IANR receives record research funding during 2021 fiscal year

by Cara Pesek | IANR News

Platte River
August 24, 2021

Lincoln, Neb. —The Institute of Agriculture and Natural Resources (IANR) at the University of Nebraska has continued its upward trajectory in securing research funding for critical projects despite the pandemic. 

IANR faculty teams were awarded $64 million in externally-sponsored research grants and contracts for the 2021 fiscal year, which ran from July 1, 2020 to June 30, 2021. This is the highest dollar amount in research funding that IANR has received in a single year, topping the institute’s previous high of $59.9 million in 2020. Dollars awarded for sponsored research have increased in IANR at an annual rate of 4.8% since fiscal year 2012, and the number of active externally-sponsored awards increased to over 470 during the 2021 fiscal year.

About 80% of the funding came from federal agencies, including the U.S. Department of Agriculture (USDA), the National Science Foundation (NSF), the Department of Energy (DoE) and the U.S. Department of Health and Human Services (DHHS). Industry partners, state agencies, and commodity boards contributed to 20% of the total funding.

“These funds keep the University of Nebraska in a global research leadership position in food security and resilient natural and agricultural systems,” said Archie Clutter, dean of the Agricultural Research Division in IANR. “The integrated projects led by our faculty will help ensure environmentally and economically sustainable cropping and food animal systems, new connections of food to human health, and the well-equipped workforce these and other specialized areas of agriculture will require.”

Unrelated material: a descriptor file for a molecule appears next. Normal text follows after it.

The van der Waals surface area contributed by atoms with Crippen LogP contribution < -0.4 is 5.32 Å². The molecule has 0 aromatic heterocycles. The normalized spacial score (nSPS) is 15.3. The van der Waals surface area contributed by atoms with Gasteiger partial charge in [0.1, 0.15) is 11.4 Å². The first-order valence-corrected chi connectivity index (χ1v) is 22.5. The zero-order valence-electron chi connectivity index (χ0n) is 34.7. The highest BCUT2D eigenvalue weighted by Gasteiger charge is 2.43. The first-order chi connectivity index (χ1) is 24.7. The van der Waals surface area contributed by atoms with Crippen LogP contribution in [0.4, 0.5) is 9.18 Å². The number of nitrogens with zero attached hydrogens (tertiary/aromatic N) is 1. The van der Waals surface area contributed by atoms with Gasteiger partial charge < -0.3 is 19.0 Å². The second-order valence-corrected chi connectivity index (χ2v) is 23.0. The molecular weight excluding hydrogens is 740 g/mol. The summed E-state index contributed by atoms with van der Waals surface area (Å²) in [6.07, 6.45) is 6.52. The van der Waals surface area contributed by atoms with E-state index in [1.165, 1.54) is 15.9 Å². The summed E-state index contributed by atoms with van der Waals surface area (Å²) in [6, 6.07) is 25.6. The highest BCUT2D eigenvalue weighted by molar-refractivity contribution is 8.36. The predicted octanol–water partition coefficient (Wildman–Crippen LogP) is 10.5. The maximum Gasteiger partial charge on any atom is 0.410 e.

Highlights of projects funded during fiscal year 2021 include:

  •  $6 million from NSF to lead a four-institution team to build a one-of-a-kind database from streams, lakes and other inland water systems across the nation, and enable studies of how changing waterways impact ecosystems on regional and national scales.
  • $3 million from DoE for the development of novel commercial farm-field networks to quantify and understand greenhouse gas emissions from agricultural bioenergy feedstock production.
  • $3 million from USDA to support the development of high intensity sites for collection of new measurements of plant characteristics (phenomes) through novel imaging and UAV technologies, and advance understanding of the connection of genomes to phenomes, with focus on maize and wheat.
  • $2.3 million from USDA to expand the National Drought Mitigation Center’s drought information services for entities and agricultural producers across the United States, enhancing its role in providing national, state, tribal, and local scale drought information services to support the U.S. agricultural sector and multiple USDA agencies, including the USDA Climate Hubs.
  • $1.2 million from DHHS for the development of automated computational tools for studies of carbohydrate metabolism in the gut microbiome aimed at improved human health through personalized nutrition.
  • $ 1 million from USDA to establish a scalable framework for next-generation variable-rate applications of water and nutrients in agriculture to enable real-time accurate decision making, increased efficiency of water use, reduced environmental impacts, and sustained food and energy crop production in the corn belt.

“The success of our faculty members in winning so many highly competitive grants and awards is a testament to the strength of their research, as well as to their dedication to their work, the university and the people of Nebraska, said Mike Boehm,  NU vice president and Harlan vice chancellor for IANR. “Every day, I am blown away by IANR’s extremely talented and hardworking faculty, and the breadth and scope of their research. It is wonderful to see their work being recognized, rewarded and advanced.